Legends of pirates’ loot, lost vessels, and hidden colonies….
Great Dismal Swamp National Wildlife Refuge’s fall festival was unlike any other. Their 2016 refuge event, located in Southeastern Virginia, encompassed a wide range of activities for all ages, and offered a mesmerizing mix of historical lore and legends with guided tours in and around the swamp. In addition to this was an author’s book talk and a recreational craft station for the younger folks. The event was short and sweet, lasting on a Sunday from sun up until four.
The refuge manager, Chris Lowie (pictured middle), even got involved by dressing up as President George Washington, who had visited the swamps back in the 1760s and purchased some of the Dismal Swamp land for his logging company. Children often tried to guess who Lowie’s historical character could be.
A crowd of mostly young adults came out for the book talk to discuss “Unbound: A Novel In Verse,” written by award winning author Ann E Burg. This novel is about a young slave girl and her family escaping familial separation to find a safe haven deep within the remote wilderness of Great Dismal Swamp. Even though this is a fictional story, the swamp has been directly connected to maroons or escaped slaves, and historians have discovered artifacts of small colonies where maroons hid to find freedom. Native Americans helped the refugee slaves acclimate to the challenges of living in the swamp’s environment.
This Fall festival provided a craft-making area for kids where fire fly lamps of plastic cups and lights were made to reflect the poem “A Ballad: A Lake of the Dismal Swamp” by Sir Thomas More.
“Away to the Dismal Swamp he speeds, –
His path was rugged and sore,
Through tangled juniper, beds of reeds”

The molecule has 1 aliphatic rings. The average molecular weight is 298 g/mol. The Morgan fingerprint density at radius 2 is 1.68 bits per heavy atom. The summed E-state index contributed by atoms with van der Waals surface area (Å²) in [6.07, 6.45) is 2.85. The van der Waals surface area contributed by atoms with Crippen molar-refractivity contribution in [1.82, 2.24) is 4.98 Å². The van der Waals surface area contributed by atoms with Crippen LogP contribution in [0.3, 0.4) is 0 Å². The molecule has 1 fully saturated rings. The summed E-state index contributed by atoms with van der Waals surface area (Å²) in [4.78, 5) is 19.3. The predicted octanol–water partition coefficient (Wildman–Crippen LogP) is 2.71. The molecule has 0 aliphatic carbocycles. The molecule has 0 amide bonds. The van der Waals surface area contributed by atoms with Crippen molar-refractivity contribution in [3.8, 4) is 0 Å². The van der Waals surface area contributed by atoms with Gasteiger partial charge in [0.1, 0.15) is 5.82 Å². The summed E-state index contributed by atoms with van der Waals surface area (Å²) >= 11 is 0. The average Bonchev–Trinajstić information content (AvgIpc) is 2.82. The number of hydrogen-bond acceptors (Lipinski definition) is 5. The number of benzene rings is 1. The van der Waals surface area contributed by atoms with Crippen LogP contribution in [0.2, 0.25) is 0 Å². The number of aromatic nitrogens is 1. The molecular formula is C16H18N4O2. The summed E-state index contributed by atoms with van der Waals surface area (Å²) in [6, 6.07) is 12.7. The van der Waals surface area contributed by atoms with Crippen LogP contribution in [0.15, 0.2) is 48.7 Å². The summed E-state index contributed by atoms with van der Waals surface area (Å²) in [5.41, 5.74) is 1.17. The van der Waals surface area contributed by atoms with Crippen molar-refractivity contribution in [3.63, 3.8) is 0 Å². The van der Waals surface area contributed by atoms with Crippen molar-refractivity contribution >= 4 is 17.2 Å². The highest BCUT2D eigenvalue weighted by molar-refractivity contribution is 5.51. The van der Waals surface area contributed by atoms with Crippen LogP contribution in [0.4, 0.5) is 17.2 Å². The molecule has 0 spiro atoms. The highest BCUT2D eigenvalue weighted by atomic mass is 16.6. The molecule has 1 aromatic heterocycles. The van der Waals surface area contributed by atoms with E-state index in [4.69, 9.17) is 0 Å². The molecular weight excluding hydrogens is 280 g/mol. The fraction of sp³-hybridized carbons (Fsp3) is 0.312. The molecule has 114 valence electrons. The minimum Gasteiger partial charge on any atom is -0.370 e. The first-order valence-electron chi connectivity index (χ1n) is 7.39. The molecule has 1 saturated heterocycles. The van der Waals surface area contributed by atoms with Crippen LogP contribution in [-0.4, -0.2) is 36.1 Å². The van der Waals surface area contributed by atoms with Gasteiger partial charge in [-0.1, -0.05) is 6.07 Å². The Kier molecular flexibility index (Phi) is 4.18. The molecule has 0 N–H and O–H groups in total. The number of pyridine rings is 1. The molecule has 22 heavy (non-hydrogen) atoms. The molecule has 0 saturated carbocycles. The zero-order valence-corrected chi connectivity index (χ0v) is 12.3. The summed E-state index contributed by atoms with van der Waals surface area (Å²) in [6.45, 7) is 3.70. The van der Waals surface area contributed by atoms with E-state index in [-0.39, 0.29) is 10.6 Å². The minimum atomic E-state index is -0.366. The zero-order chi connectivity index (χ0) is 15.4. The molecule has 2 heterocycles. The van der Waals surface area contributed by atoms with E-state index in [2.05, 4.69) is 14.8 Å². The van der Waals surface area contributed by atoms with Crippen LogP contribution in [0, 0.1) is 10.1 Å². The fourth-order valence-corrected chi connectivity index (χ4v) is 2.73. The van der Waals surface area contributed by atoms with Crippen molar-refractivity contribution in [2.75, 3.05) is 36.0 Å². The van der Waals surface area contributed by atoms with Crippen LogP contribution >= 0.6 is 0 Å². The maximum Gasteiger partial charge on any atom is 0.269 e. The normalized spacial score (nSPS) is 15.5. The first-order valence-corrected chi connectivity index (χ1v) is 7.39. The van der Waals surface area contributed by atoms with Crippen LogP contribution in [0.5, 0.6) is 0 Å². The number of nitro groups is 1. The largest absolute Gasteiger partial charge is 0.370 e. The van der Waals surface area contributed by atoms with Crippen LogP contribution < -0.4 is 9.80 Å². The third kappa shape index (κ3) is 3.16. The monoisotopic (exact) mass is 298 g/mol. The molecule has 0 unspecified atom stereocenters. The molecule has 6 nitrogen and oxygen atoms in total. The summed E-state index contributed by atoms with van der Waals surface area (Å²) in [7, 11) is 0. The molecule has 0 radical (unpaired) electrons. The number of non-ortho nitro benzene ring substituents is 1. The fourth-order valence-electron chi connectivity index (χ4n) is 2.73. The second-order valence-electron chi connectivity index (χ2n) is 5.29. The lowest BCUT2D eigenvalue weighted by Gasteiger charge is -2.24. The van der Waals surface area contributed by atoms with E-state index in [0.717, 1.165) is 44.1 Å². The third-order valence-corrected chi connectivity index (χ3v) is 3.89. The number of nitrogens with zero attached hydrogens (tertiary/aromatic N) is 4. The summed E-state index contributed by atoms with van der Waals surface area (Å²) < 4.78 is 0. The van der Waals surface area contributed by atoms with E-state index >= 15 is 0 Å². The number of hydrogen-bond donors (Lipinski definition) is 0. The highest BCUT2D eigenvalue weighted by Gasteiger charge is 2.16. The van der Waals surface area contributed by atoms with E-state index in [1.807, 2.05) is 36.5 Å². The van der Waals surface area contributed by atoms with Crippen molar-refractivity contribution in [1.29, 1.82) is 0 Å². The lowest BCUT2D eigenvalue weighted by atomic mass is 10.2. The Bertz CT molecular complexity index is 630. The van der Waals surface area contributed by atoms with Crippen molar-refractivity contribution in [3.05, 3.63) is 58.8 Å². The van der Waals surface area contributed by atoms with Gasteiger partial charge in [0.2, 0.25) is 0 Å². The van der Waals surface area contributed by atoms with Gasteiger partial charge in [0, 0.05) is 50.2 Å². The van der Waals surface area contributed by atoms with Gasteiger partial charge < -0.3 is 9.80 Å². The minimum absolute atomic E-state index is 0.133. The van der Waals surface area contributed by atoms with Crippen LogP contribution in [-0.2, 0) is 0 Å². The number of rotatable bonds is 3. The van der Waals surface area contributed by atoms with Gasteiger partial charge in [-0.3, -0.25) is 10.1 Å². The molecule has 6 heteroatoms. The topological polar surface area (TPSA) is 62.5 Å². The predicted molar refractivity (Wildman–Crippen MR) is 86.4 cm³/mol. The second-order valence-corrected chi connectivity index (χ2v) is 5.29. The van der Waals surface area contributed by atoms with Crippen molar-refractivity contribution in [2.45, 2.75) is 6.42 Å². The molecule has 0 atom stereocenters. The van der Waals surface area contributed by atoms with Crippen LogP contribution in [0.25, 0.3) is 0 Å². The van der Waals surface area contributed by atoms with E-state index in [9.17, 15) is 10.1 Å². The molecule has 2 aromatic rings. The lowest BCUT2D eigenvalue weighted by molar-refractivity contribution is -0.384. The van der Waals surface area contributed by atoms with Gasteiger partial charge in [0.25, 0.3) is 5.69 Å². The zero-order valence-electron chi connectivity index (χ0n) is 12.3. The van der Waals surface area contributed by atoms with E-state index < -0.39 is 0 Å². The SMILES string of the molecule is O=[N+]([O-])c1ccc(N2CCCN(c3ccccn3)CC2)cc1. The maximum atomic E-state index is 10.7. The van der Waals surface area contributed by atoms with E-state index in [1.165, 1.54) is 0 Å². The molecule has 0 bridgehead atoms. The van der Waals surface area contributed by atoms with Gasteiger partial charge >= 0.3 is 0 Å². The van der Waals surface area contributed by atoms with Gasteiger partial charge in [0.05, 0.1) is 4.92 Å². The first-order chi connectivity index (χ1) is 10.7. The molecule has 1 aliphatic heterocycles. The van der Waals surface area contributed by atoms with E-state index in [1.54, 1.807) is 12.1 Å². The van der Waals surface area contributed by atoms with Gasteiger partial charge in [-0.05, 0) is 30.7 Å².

Volunteers also dressed in colonial garb and spoke of mythological stories and legends, while stationed along the guided tour. “The White Deer – Virginia Dare” was one of the tour stories told about a young colonist girl who wandered into the swampy woods and was accidentally shot with a special arrow by a man of the Chowan tribe. He had been hunting a rare white deer, which was known throughout the nation that this prize would make him the greatest hunter of all. After not being able to locate what his arrow had hit, he returns home. The young girl, being hit directly in the heart, turns into a white deer and is said to wander the swamp immortal and mysteriously majestic.
Another story being read by a costumed lady pirate (pictured above in black), is “French Gold,” a myth about a plundering french ship washing up in the Great Dismal Swamp area after its crew tried to flee from a Vessel of British Soldiers. The group of French pirates fled on foot. They carried as much gold as they could and eventually buried it, but were ultimately followed by the soldiers and eventually killed. Legend has it the gold is supposedly buried deep within the swamps, and the eerie voices of the deceased pirates call out to locate their cursed looted treasure. Fake gold coins were placed around the refuge and children could find and collect them along the tour as well.
Great Dismal Swamp will continue their Fall Festival tradition next year and plans to include more costumed characters in the future.
For more information on Great Dismal Swamp Widlife Refuge, you can refer to this link: https://www.fws.gov/refuge/great_dismal_swamp/
Whether you are visiting Great Dismal Swamp to see wildlife, explore and learn about the swamp’s rich history, or get involved in some fun activities, Great Dismal Swamp provides an abundance of reasons one should come out and visit this year!